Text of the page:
brought very few changes to the political landscape in Rocky Hill. However, there is a new member on the Town Council and three new faces on the Board of Education.
Joe Kochanek retired after 38 years with the telephone company and decided to enter the world of town politics. He was a volunteer firefighter for 38 years and for 11 of those, he was the chief.
"I am honored that many people had faith in me," Kochanek, who received the third highest votes among Town Council candidates, said. "I will do my best to represent the people."
Kochanek said he wants to tackle the , promote economic development and make the town more efficient for taxpayers.
One of the few new faces on the Republican side is , who could possibly be the youngest school board member in the town's history.
"I feel great about my winning. I'm only 22 and I am in elective office and I see that as quite an accomplishment."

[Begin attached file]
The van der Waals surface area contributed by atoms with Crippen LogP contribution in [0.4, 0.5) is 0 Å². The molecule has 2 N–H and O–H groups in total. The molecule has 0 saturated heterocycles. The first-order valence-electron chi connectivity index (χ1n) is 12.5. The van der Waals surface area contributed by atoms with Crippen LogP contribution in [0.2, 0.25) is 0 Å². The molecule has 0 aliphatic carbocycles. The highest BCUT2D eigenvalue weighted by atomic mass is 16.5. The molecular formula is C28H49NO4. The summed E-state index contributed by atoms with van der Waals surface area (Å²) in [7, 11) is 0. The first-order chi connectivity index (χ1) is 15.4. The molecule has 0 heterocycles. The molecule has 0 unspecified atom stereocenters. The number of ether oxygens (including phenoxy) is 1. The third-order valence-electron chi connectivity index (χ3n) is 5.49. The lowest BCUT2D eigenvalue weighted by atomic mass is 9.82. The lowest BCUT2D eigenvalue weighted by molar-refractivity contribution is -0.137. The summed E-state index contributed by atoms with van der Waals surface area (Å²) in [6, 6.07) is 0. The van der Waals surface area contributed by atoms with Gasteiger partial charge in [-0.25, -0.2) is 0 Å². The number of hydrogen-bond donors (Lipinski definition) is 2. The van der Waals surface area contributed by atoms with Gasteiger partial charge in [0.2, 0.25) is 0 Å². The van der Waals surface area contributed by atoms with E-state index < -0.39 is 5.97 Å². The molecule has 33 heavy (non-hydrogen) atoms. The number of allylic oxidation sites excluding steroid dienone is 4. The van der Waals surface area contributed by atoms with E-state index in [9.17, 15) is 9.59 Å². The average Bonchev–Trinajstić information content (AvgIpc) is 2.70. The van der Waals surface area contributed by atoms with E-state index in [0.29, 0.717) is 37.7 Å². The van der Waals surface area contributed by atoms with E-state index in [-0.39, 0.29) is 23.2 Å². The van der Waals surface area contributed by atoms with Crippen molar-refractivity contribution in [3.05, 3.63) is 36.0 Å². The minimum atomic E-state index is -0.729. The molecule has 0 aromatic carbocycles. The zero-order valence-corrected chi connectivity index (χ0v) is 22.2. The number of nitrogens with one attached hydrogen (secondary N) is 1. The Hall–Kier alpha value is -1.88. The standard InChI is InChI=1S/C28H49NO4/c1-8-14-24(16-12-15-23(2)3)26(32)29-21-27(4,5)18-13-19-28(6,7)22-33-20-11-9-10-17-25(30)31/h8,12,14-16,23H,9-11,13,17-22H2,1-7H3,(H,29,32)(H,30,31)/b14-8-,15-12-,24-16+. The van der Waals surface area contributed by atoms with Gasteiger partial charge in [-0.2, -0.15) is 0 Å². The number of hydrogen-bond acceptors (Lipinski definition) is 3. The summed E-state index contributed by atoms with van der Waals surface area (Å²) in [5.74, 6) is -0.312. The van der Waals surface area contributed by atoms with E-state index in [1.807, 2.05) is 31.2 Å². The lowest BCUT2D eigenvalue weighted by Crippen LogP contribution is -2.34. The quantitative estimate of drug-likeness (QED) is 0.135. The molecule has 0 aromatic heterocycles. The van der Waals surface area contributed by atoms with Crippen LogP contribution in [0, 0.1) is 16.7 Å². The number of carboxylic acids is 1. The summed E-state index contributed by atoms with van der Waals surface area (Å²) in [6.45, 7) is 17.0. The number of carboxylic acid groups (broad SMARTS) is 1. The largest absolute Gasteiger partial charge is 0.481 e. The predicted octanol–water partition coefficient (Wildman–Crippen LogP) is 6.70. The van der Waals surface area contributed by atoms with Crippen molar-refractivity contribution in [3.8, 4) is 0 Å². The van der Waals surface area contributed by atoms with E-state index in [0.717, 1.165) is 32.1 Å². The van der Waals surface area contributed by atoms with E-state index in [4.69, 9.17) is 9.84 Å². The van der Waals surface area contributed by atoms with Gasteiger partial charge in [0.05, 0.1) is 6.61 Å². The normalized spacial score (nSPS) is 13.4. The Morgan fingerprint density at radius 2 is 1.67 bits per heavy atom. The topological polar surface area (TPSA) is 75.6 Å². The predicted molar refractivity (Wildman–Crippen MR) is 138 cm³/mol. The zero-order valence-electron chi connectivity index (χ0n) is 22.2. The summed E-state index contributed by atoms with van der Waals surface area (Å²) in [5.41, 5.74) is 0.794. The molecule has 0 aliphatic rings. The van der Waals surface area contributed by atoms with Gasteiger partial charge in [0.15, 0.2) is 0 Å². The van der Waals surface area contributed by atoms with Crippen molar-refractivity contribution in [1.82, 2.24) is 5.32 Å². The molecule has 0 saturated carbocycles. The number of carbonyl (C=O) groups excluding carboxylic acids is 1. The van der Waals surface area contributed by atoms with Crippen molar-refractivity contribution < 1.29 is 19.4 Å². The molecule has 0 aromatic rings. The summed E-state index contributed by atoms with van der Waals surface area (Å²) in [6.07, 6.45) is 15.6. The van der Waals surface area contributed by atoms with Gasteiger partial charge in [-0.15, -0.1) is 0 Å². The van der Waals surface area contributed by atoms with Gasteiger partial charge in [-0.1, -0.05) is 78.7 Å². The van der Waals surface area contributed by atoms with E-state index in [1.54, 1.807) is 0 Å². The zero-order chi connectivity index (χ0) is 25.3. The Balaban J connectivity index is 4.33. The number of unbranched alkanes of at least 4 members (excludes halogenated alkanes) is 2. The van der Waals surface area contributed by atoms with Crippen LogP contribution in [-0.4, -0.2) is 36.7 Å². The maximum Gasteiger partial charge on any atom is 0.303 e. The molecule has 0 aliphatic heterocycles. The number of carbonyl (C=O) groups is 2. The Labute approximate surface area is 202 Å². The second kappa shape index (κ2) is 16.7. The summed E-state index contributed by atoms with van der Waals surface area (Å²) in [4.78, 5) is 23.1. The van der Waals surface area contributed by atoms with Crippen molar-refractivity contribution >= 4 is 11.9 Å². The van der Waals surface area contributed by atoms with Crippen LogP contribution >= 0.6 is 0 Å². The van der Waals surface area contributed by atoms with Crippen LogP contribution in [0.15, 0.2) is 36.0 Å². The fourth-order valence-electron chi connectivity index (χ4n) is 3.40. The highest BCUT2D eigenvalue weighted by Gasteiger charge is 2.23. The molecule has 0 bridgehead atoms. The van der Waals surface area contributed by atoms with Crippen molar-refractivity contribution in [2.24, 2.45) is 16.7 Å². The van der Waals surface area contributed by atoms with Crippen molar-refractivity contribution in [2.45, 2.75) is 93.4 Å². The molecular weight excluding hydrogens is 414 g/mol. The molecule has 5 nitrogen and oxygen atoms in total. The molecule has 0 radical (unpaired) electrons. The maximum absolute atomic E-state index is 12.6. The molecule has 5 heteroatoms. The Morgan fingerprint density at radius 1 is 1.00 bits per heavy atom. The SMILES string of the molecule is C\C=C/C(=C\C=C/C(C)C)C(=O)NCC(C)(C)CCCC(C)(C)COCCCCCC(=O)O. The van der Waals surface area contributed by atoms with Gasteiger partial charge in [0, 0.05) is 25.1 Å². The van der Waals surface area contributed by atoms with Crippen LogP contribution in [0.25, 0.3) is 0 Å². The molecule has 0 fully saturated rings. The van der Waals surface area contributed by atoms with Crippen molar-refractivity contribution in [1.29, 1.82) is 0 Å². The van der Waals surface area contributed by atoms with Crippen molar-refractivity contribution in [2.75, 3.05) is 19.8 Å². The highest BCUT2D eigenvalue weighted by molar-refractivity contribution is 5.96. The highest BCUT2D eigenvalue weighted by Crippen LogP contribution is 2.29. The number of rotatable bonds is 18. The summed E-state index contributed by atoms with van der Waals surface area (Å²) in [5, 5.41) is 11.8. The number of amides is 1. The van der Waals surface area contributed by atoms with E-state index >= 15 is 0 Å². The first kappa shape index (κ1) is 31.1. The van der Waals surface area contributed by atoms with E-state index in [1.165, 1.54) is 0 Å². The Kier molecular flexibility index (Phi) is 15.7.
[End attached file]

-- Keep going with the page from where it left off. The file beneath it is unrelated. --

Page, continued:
Though Buckee was the lowest vote getter, he only had two months to get his name out to the public, which he did by going door-to-door with Marti Stiglich and Jeff Murray.
"Marti took me under her wing and showed me how to get in touch with the voters and helped me become less nervous around them and gave me immense knowledge of how government at the town level worked."
He said he is focusing his energy on 10-year capital-improvement plan to set aside money for big projects.
"I would like to try to avoid referendums as much as we can because I feel that one would fail again," Buckbee said in an email Wednesday. "Hopefully with the issues that require funding will be able to be accomplished in well thought out steps. I believe the burden of the taxpayer will continue to increase if we don't dissect and examine all spending policies and programs alike."
Another new school board member, Democrat , wants to review the conditions of the school buildings.
"Get some real plans on the table that everyone is interested in supporting, so we can go ahead and take care of the school system," Robbins told Patch last night.
He is also focused on building a "more positive relationship" between the Board of Education and the Town Council.
Democrat John Bedalck was also elected to the school board and has previously told Patch that there is room for improvement in the school curriculum and infrastructure.